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Publication numberUS4377506 A
Publication typeGrant
Application numberUS 06/213,979
Publication dateMar 22, 1983
Filing dateDec 8, 1980
Priority dateDec 8, 1980
Also published asCA1158389A1, DE3147601A1
Publication number06213979, 213979, US 4377506 A, US 4377506A, US-A-4377506, US4377506 A, US4377506A
InventorsRobert W. Sprague
Original AssigneeUnited States Borax & Chemical Corporation
Export CitationBiBTeX, EndNote, RefMan
External Links: USPTO, USPTO Assignment, Espacenet
And antimony oxide
US 4377506 A
Polymeric resins containing a fire retardant amount of a borate-sulfate mixture which is predominately boric acid and alkali or alkaline earth metal sulfate. Preferred compositions also contain antimony oxide and/or a halogen source.
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What is claimed is:
1. A fire-retardant additive comprising antimony oxide and a borate-sulfate mixture formed by reaction of sulfuric acid with a borate selected from alkali metal borates, alkaline earth metal borates, and mixtures thereof.
2. An additive according to claim 1 in which the weight ratio of said antimony oxide to said borate-sulfate mixture is about 1:6 to 6:1.
3. An additive according to claim 1 in which the weight ratio of said antimony oxide to said borate-sulfate mixture is about 1:2 to 2:1.
4. An additive according to claim 1 in which said borate-sulfate mixture is essentially a mixture of boric acid and sodium sulfate.
5. A fire-retardant composition comprising an organic synthetic polymer and a fire-retardant amount of a borate-sulfate mixture formed by reaction of sulfuric acid with an alkali metal borate, alkaline earth metal borate, or mixtures thereof.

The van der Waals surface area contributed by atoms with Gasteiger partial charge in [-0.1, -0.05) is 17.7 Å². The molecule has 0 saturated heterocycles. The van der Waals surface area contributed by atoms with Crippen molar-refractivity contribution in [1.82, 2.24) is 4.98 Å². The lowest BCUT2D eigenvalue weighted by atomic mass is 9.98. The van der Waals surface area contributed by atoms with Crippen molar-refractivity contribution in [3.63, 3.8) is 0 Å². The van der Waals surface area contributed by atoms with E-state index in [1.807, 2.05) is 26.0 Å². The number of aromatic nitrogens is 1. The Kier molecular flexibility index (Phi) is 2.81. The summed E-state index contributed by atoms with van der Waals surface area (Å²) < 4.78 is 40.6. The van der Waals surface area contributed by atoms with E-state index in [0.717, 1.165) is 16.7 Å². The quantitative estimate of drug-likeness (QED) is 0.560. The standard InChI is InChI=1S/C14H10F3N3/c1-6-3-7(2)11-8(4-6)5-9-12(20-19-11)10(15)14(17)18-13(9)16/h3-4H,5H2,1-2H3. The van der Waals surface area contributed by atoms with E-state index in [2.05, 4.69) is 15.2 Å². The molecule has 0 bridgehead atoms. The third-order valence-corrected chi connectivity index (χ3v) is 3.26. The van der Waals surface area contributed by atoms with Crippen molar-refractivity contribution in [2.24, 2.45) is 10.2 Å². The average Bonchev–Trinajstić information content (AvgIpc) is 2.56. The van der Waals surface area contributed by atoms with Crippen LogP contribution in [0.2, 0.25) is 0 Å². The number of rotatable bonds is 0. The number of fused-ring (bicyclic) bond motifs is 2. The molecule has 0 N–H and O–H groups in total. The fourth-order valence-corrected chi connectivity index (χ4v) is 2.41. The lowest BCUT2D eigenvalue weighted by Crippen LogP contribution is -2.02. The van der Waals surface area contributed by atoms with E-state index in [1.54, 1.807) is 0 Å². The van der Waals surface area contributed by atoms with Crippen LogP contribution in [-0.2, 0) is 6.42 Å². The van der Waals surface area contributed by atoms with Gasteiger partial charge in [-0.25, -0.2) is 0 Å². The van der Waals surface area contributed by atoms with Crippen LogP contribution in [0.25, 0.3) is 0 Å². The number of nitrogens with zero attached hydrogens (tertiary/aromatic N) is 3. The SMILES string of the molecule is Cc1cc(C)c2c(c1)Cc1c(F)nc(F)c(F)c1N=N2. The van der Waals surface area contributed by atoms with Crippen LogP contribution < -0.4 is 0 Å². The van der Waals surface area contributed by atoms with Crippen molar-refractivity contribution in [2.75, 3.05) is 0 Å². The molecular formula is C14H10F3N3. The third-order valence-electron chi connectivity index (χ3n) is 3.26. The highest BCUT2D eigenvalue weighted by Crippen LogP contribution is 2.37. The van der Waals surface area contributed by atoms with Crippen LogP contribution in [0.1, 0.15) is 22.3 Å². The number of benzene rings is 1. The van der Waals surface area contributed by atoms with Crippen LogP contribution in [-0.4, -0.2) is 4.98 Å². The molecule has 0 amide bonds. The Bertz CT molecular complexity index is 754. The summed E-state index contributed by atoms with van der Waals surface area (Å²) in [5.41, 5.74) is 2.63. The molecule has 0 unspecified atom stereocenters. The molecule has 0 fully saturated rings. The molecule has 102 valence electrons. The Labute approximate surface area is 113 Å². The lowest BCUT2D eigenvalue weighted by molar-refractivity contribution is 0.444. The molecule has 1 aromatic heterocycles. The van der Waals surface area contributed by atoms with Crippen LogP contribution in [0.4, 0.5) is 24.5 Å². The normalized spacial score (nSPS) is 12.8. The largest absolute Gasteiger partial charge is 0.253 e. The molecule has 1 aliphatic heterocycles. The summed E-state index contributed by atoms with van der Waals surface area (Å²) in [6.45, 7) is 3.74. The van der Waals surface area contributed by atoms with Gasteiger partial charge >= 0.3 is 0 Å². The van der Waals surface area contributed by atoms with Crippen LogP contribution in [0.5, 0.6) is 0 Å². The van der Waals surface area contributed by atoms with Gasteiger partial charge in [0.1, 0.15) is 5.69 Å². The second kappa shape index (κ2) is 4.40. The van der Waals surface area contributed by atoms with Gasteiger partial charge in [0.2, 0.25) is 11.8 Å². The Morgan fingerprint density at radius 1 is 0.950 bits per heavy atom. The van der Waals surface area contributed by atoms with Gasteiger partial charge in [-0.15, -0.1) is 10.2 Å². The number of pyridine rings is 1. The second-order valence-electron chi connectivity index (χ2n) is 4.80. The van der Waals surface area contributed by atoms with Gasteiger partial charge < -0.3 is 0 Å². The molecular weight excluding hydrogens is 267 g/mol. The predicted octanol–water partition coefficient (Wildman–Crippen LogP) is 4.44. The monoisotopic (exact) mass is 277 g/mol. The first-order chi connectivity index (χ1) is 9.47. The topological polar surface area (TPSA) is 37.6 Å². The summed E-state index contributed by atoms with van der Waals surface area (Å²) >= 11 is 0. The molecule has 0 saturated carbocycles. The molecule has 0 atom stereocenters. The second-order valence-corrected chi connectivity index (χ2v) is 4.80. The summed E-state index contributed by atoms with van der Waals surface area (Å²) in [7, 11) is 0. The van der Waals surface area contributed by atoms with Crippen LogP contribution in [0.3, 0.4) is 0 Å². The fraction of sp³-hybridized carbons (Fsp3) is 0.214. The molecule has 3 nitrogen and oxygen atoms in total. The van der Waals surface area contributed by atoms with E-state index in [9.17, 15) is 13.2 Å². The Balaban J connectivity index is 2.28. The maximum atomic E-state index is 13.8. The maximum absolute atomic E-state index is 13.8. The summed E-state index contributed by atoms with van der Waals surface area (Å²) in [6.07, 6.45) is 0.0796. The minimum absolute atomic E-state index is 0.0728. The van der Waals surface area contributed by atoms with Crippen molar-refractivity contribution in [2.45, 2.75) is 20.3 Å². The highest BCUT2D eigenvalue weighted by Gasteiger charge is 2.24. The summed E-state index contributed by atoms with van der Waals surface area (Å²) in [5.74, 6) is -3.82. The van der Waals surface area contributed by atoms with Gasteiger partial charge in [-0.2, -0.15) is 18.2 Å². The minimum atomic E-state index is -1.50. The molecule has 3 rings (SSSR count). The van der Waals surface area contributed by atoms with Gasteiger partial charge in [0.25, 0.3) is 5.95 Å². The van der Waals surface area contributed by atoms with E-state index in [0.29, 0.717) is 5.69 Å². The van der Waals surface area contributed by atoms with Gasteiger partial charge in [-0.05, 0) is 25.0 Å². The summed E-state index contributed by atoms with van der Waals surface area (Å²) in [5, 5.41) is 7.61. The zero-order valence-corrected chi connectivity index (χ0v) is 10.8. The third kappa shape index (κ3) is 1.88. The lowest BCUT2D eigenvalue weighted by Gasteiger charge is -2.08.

6. A fire-retardant composition according to claim 5 in which said organic synthetic polymer is polyvinyl chloride.
7. A fire retardant composition according to claim 5 in which said reaction of sulfuric acid is with hydrated sodium tetraborate.
8. A fire-retardant composition according to claim 5 comprising about 30 to 40 parts of said borate-sulfate mixture per hundred parts of said organic synthetic polymer, said parts by weight.
9. A fire-retardant composition according to claim 5 in which antimony oxide is included.
10. The method of fire retarding an organic synthetic polymer which comprises incorporating in said polymer a fire-retardant amount of a borate-sulfate mixture formed by reaction of sulfuric acid with a borate selected from alkali metal borates, alkaline earth metal borates, and mixtures thereof.
11. The method according to claim 10 in which said borate-sulfate mixture is essentially a mixture of boric acid and sodium sulfate.
12. The method according to claim 10 in which antimony oxide is included.
13. The method according to claim 10 in which said polymer is polyvinyl chloride.
14. A fire-retardant additive comprising a mixture of boric acid, alkali and/or alkaline earth metal sulfate and antimony oxide.
15. The additive according to claim 14 in which said alkali metal sulfate is sodium sulfate.
16. The additive according to claim 14 in which said antimony oxide represents about 30 to 75% by weight of said mixture.

This invention relates to fire retardant polymer compositions and more particularly relates to organic polymeric resins containing a fire retardant amount of a borate-sulfate composition.